Justice Department Inspector General Michael Horowitz, who opened the review last year, told congressional committee heads in the late-June letter that his investigators were still pursuing additional witness interviews but that much of the report has already been drafted and their investigative work is “nearing completion.”
The report is expected to be finished in late summer or early fall, an official briefed on the matter said.
On Monday, Trump called the Mueller investigation “fundamentally illegal” and a “total scam” in a tweet.
Attorney General Bill Barr, who has voiced his own concerns with the origins of the Russia investigation, had told a congressional panel earlier this year that he expected the inspector general report to be completed by May or June. But reports are often delayed as investigators try to complete their work and conduct follow-up interviews with witnesses.
Drafts or portions of the report are usually shared with witnesses to get responses before the report is made final. Key witnesses so far haven’t seen drafts or portions relevant to their testimony, according to lawyers representing them.
Horowitz told lawmakers last month that they have received and reviewed more than 1 million records but added that the review “has been complicated” by factors including “the current classification level of virtually all of the information we have obtained.”
A spokesman for the Office of the Inspector General declined to comment on the report’s timeline for completion or the contents of the Horowitz letter, which was provided to CNN by a congressional source.
The report is expected to center on a series of warrants that the FBI filed with the Foreign Intelligence Surveillance Court as they sought to investigate Page, who served as a foreign policy adviser on the Trump campaign, beginning in 2016.
The warrants were signed by top Justice Department officials, including former Deputy Attorney General Rod Rosenstein, and stated that the FBI believed that Page “has been collaborating and conspiring with the Russian government,” according to redacted copies released last year by the FBI.
Republicans have accused the FBI of political bias for withholding information about the evidence they used to underpin those requests, which included intelligence gathered by Steele, a former British spy, in an effort that was funded at a time by the Democratic National Committee and Hillary Clinton’s presidential campaign.
On Tuesday, Reuters reported that Steele was interviewed in London by three attorneys from the inspector general’s office in early June.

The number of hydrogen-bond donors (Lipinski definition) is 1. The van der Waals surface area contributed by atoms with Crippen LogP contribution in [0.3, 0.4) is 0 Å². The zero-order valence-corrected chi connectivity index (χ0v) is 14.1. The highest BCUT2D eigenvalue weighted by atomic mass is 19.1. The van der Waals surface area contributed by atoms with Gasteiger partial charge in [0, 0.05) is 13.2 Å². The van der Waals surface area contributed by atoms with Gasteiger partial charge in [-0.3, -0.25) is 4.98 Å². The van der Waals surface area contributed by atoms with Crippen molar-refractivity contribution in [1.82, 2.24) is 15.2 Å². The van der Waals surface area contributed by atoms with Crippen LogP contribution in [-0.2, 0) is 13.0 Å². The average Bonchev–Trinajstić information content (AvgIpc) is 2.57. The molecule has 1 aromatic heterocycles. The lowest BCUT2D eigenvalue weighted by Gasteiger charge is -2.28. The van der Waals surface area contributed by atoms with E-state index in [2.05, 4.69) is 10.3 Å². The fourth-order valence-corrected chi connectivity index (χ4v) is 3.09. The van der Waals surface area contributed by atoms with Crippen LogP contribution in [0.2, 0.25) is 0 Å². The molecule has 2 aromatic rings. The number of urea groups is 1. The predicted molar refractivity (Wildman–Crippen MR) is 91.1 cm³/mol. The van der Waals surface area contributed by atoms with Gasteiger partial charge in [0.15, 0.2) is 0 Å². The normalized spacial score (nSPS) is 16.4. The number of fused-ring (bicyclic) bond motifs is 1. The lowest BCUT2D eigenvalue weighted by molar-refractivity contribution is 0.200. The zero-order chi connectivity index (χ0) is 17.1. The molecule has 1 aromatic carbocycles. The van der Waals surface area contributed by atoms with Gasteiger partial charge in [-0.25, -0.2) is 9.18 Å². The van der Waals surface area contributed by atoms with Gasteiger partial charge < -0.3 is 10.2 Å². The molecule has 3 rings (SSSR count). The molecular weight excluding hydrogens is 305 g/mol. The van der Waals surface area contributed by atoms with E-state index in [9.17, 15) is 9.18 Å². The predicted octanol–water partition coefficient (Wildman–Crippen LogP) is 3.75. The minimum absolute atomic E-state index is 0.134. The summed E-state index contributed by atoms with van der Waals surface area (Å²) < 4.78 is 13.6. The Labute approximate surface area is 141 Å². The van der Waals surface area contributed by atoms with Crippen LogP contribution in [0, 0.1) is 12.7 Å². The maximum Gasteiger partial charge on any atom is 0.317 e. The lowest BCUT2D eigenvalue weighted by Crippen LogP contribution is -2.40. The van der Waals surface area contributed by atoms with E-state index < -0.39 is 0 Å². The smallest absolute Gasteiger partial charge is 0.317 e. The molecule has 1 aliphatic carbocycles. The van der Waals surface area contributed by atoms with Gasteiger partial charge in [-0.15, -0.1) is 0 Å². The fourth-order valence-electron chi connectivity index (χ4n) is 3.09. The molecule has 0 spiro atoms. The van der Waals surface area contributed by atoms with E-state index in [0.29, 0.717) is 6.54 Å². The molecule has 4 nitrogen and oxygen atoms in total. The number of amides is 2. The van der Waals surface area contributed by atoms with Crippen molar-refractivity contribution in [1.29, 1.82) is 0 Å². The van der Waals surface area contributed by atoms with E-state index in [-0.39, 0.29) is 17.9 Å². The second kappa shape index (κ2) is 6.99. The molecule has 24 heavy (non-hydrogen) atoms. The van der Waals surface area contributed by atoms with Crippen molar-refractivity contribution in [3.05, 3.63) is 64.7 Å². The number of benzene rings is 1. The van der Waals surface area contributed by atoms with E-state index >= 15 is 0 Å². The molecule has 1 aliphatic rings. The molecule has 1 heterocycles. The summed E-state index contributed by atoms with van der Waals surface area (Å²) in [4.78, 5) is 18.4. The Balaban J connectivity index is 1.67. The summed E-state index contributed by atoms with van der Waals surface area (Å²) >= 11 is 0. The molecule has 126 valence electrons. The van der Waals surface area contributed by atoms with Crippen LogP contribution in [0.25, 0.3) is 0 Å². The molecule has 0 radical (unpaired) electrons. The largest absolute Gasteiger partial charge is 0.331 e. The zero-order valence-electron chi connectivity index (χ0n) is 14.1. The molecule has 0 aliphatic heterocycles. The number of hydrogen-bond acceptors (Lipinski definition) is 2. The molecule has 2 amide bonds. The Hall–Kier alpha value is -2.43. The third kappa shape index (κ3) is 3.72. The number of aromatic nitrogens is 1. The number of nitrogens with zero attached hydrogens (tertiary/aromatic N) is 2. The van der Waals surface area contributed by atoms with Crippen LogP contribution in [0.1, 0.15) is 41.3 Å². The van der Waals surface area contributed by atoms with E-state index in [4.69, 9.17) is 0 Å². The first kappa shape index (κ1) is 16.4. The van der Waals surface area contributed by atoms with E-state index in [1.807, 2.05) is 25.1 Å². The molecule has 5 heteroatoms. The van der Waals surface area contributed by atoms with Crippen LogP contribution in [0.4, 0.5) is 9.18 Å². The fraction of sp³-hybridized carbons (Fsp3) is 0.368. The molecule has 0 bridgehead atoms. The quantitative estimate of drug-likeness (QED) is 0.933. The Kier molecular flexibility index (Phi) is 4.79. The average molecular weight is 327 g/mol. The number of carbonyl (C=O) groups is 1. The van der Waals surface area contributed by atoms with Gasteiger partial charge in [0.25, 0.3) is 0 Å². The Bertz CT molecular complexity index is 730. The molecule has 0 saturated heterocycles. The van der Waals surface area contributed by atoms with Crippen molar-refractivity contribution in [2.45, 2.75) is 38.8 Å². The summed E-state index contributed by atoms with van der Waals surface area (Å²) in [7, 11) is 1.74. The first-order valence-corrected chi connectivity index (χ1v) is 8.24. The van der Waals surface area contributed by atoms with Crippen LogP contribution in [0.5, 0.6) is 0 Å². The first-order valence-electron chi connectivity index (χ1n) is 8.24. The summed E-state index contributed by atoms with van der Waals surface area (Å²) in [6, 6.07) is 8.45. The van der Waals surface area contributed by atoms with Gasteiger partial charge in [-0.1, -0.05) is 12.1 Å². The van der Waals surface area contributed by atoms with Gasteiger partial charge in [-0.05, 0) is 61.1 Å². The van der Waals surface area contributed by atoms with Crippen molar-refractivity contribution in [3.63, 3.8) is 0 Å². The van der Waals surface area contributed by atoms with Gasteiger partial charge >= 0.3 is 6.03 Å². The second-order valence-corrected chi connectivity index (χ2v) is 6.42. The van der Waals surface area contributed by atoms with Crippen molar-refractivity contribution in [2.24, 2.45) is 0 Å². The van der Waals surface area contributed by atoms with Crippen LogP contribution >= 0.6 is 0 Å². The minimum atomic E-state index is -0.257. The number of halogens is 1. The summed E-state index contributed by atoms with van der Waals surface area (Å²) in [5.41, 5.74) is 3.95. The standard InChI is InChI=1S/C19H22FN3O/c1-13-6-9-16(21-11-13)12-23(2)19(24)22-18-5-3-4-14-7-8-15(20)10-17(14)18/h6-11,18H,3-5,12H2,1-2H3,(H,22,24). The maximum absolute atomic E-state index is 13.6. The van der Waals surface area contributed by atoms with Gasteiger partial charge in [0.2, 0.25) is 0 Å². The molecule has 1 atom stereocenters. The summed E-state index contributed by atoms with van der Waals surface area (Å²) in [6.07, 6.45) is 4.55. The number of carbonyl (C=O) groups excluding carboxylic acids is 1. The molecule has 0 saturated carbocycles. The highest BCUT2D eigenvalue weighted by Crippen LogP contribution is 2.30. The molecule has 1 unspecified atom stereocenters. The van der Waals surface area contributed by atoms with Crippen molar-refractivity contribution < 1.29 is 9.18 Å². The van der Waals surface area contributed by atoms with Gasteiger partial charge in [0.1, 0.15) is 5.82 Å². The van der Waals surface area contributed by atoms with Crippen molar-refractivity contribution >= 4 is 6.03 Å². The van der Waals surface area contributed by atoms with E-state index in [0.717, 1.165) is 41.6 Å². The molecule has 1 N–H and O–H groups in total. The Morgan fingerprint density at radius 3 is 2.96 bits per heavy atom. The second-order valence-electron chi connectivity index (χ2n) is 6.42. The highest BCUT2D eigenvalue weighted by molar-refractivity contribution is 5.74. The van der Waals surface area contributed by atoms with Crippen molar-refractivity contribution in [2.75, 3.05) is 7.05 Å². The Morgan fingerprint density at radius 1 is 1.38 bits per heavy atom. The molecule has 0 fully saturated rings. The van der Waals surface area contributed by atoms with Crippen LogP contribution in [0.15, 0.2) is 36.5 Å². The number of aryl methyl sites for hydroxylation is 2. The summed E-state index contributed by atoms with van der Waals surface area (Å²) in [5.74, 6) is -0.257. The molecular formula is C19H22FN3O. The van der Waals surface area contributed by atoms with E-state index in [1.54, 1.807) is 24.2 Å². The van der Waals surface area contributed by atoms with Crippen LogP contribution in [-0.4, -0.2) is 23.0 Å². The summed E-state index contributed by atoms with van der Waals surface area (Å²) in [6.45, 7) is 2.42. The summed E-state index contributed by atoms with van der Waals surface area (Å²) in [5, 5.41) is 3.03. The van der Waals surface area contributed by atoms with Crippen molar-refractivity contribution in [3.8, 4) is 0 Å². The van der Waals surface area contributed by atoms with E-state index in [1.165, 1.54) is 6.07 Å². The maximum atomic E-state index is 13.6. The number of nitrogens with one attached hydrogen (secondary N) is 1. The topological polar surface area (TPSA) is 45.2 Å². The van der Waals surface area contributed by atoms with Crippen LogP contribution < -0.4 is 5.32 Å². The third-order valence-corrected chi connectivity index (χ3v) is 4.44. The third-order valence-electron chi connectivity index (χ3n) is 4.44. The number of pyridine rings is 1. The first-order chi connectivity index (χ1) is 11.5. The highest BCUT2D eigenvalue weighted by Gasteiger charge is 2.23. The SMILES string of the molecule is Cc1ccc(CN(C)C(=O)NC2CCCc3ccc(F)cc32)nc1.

The intelligence reports that he assembled in the run-up to the 2016 election included claims that Page discussed energy cooperation and compromising information about Trump and Clinton with Russians in high-level meetings in that country in 2016, while he was still advising the Trump campaign.
The allegations were included in the surveillance applications, although they have never been publicly verified and Page has denied them. Page did however admit to other meetings with prominent Russians in congressional testimony.
Steele was also interviewed twice by investigators from Mueller’s office, and provided written testimony to the Senate Intelligence Committee last year — cooperation that has cost him more than $100,000 in legal fees, according to a person familiar with his London intelligence firm.
The inspector general investigation has unfolded alongside a second review initiated by Barr this year into the beginnings of the Russia investigation. That review, being led by John Durham, the US attorney for Connecticut, is also scrutinizing questions of political surveillance and is being assisted by intelligence leaders from the CIA, FBI and the Office of the Director of National Intelligence.
In an interview with the New York Times on Monday, Barr said that his “initial impression” from the ongoing review was that the Justice Department should tighten protocol around counterintelligence investigations into political candidates.
The attorney general has been criticized by Democrats as he’s offered windows into the reviews with commentary that mirrors Republican skepticism of the federal investigators’ tactics.
Testifying before Congress in April, Barr referred to the 2016 FBI surveillance as “spying,” and he told Fox News in May that some of the explanations he’s received so far “don’t hang together.”
Rosenstein, who appointed Mueller to take over the FBI’s Russia investigation in 2017, said in May that based on what he knew in 2017, the FBI’s investigation into Russian election interference was “justified.”
CNN’s Nina Dos Santos contributed to this report.